‘The BR-V is lean engineering done smart’
Over the years, Honda has made some iconic automobiles. Not quite Jaguar E-Type iconic...the Japanese carmaker’s version of iconic is more in line with what engineering nerds might consider iconic, but that’s just Honda’s way.
We’re talking cars like the Honda NSX, which pioneered the use of lightweight aluminum in modern chassis construction. Or the Type R line of automobiles, which took variable valve timing to the next level with their high-lift cam lobes, giving them superbike levels of zing and giving us decades of “VTEC kicked in yo” jokes. Or the humble Honda Civic, which brought joy to generations of drivers by offering lightweight construction, VTEC, and fancy dual-wishbone suspensions on what were ostensibly “commuter cars.” Or even the Honda Jazz, which provides Tardis-level interior packaging, the innovative mid-chassis fuel tank allowing the rear seats to fold straight into the floor for impressive space. All in a car with lightweight construction, VTEC, and a zest for life nearly unrivaled in its class.
The BR-V, on the other hand, is not one of Honda’s ‘iconic’ vehicles. While it is up to a hundred kilos lighter than some competitors, it is not any lighter than a Honda City. While it has VTEC (yo), 118hp won’t get your blood pumping when you’re hauling seven passengers plus groceries. There’s no fancy dual-wishbone suspension, just your standard front struts and rear twist beam like 99% of the other cars out there, with no Type R goodies under the skirts. It doesn’t even do the Jazz ‘Magic Seat’ thing. With the fuel tank between the rear wheels, the seats simply fold down rather than sink into the floor.
That said, the BR-V is a very honest car. There’s no raised floor to give the pretense of fold-away seats—as so many other manufacturers resort to. Instead, the seats fold out of the way to allow for some really tall items in the deep rear footwell and the trunk. The BR-V’s humble Brio-based roots show in the selection of plastics and panels inside, but this time dressed up with snazzier leatherette, with orange accents and contrast-stitching all over. If it was premium economy class before, maybe now it can qualify as spartan business class? All the perks of business class with 20% less legroom. Though, to be honest, the third row is much roomier than the one in the CR-V!
On the outside, the BR-V is peppered with cues designed to make it look more dynamic, more exciting than the Brio it is based on. For 2019, the creases in the bumpers that stand in as faux-vents get a little less faux, as black plastic inserts give them more dimensionality. The LED strips on the headlights now act as daytime running lights, giving the BR-V more presence on the road. A more open grille hints at greater power, despite the unchanged engine output. And new wheels...well, the new wheels look awesome.
More of interest to the tech minded are changes to the infotainment system. Here, Honda is finally applying Apple CarPlay and Android Auto. Bully for those of you who have it. The wired system works faster than the Miracast wireless system that’s still available as a fallback, but you’d better have a good USB cable to take advantage of it. If you do, seamless screen mirroring, navigation, and music integration are at your fingertips.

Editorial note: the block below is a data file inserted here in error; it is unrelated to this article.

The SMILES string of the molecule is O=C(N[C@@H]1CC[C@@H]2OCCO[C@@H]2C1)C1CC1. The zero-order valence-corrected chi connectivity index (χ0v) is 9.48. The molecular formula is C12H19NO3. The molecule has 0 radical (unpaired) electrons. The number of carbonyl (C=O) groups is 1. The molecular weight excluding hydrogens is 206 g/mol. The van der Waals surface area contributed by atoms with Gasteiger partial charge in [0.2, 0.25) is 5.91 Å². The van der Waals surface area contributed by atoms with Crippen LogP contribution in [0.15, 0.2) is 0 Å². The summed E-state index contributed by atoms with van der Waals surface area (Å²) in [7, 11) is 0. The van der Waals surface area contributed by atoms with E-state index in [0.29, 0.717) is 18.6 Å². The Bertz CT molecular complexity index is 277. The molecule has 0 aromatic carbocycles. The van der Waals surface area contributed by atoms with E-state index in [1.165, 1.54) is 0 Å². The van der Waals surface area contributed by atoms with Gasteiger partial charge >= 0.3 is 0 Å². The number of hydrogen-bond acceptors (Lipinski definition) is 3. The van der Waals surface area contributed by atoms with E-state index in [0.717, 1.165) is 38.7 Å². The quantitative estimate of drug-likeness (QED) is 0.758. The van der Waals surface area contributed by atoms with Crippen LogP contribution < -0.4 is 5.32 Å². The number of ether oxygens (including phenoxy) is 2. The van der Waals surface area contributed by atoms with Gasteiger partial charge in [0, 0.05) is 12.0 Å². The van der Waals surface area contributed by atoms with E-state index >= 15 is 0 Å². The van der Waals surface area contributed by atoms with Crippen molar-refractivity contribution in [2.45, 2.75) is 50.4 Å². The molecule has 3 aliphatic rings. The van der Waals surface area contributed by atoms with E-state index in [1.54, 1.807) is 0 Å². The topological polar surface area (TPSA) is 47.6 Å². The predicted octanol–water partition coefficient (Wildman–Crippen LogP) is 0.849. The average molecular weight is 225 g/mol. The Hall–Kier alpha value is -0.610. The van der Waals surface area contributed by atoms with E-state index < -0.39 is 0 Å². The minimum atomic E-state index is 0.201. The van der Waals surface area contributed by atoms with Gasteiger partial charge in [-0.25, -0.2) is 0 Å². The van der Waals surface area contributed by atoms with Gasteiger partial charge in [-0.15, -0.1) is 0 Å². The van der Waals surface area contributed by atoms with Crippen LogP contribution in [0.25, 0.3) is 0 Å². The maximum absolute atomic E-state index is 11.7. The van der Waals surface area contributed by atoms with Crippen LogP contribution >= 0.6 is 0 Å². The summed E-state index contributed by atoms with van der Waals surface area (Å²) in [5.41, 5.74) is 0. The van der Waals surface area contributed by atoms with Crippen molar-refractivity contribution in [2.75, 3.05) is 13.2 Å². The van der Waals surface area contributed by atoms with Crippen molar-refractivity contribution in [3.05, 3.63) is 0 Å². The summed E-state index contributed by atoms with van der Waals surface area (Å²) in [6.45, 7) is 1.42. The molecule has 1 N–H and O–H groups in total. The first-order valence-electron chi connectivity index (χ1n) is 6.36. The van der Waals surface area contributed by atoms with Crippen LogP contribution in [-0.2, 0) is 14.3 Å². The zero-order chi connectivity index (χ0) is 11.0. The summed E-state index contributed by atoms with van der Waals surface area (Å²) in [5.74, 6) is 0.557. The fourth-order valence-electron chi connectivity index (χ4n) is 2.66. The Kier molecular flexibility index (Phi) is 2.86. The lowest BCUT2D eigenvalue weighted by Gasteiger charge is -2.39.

Which is good news for those stuck in endless hours of Manila traffic, especially as the rainy season rears its ugly, soggy head. The BR-V’s 201mm ground clearance should prove a boon when traversing light floods—nothing above half wheel height, though!—and tall village humps. Don’t make the mistake of taking the ‘SUV’ tagline too seriously. With no all-wheel drive, there’s no way the BR-V is going mud-plugging, rock-climbing or tub-thumping.
That said, the BR-V is a b-r-breeze to drive. The front buckets provide good lateral support in spirited driving. Honda claims best-in-class power, and while that’s little to crow about, the power, snappy CVT, and light weight make it downright zingy in comparison to other small sevens. That CVT keeps it in the meat of the powerband at all times, and provides extra climbing flexibility compared to the ancient four-speed automatics in the competition.
Come the corners, the humble suspension and the economy-minded 195/60 R16 Bridgestone Ecopia tires acquit themselves well. There’s some give in the suspension, but it doesn’t bounce or wallow or rattle about. And the steering is relatively sharp and responsive.
Having driven the pre-facelift BR-V up to Baguio with a full load (including adults in the third row, yes), I’m not remotely surprised at any of this. The BR-V has always been a good car, and there’s not much that needed changing.
Well, not much that can actually be done without migrating it to the Honda Jazz platform. Which would bless the BR-V with that fancy mid-chassis fuel tank, a more flexible cargo bay, and a larger selection of engines due to the bigger engine bay. But then, that would entail a lot of engineering expense. The Jazz-based HR-V already costs more than the BR-V while delivering less utility. In the end, a Jazz-based BR-V would likely cost CR-V level money. There’s no business case for a compact seven-seater that pricey.
Instead, the BR-V is lean engineering done smart—a seven-seater with class-competitive space and class-leading performance that doesn’t sacrifice driving enjoyment for utility. And while the competition may be closing up, no one yet offers a drivetrain package that can remotely compare to the BR-V’s. Quite fitting. As, again, at its heart, Honda is all about the engineering. And while the BR-V probably won’t end up on anyone’s list of motoring icons, it’s as close as any car in this class will ever get.